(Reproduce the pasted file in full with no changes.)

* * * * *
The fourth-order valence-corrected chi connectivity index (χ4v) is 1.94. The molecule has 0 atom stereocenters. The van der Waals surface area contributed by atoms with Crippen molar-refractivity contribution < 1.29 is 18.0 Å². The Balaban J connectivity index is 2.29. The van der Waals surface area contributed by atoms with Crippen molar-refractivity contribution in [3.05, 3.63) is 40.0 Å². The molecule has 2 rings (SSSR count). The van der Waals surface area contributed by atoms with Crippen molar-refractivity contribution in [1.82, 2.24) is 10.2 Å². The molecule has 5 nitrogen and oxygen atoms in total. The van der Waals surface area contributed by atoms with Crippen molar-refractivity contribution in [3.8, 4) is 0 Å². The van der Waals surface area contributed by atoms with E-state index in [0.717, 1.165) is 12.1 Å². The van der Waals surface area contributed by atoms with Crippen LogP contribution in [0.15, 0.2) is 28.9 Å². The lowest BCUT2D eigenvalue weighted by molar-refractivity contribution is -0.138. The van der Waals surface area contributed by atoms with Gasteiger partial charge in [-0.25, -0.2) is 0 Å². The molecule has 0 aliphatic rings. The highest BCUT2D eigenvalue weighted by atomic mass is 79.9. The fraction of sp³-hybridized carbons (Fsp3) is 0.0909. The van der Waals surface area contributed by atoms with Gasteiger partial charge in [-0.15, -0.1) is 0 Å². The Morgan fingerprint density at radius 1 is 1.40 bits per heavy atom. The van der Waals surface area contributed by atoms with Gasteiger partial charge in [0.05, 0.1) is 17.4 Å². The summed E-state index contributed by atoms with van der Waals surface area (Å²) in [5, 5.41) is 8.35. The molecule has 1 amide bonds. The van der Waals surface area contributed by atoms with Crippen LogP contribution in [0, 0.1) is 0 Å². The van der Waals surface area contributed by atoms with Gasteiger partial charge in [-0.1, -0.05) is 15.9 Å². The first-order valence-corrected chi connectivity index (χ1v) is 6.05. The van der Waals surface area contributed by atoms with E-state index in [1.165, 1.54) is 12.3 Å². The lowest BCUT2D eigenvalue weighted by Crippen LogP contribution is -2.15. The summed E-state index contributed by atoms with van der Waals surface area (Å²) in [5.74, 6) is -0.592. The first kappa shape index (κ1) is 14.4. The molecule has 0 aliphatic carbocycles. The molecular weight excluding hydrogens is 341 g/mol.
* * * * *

The fourth-order valence-corrected chi connectivity index (χ4v) is 1.94. The molecule has 0 atom stereocenters. The van der Waals surface area contributed by atoms with Crippen molar-refractivity contribution < 1.29 is 18.0 Å². The Balaban J connectivity index is 2.29. The van der Waals surface area contributed by atoms with Crippen molar-refractivity contribution in [3.05, 3.63) is 40.0 Å². The molecule has 2 rings (SSSR count). The van der Waals surface area contributed by atoms with Crippen molar-refractivity contribution in [1.82, 2.24) is 10.2 Å². The molecule has 5 nitrogen and oxygen atoms in total. The van der Waals surface area contributed by atoms with Crippen molar-refractivity contribution in [3.8, 4) is 0 Å². The van der Waals surface area contributed by atoms with E-state index in [0.717, 1.165) is 12.1 Å². The van der Waals surface area contributed by atoms with Crippen LogP contribution in [0.15, 0.2) is 28.9 Å². The lowest BCUT2D eigenvalue weighted by molar-refractivity contribution is -0.138. The van der Waals surface area contributed by atoms with Gasteiger partial charge in [-0.25, -0.2) is 0 Å². The molecule has 0 aliphatic rings. The highest BCUT2D eigenvalue weighted by atomic mass is 79.9. The fraction of sp³-hybridized carbons (Fsp3) is 0.0909. The van der Waals surface area contributed by atoms with Gasteiger partial charge in [-0.15, -0.1) is 0 Å². The Morgan fingerprint density at radius 1 is 1.40 bits per heavy atom. The van der Waals surface area contributed by atoms with Gasteiger partial charge in [0.05, 0.1) is 17.4 Å². The summed E-state index contributed by atoms with van der Waals surface area (Å²) in [5, 5.41) is 8.35. The molecule has 1 amide bonds. The van der Waals surface area contributed by atoms with Crippen LogP contribution in [0, 0.1) is 0 Å². The van der Waals surface area contributed by atoms with Gasteiger partial charge in [-0.1, -0.05) is 15.9 Å². The first-order valence-corrected chi connectivity index (χ1v) is 6.05. The van der Waals surface area contributed by atoms with E-state index in [1.165, 1.54) is 12.3 Å². The lowest BCUT2D eigenvalue weighted by Crippen LogP contribution is -2.15. The summed E-state index contributed by atoms with van der Waals surface area (Å²) in [5.74, 6) is -0.592. The first kappa shape index (κ1) is 14.4. The molecule has 0 aliphatic carbocycles. The molecular weight excluding hydrogens is 341 g/mol.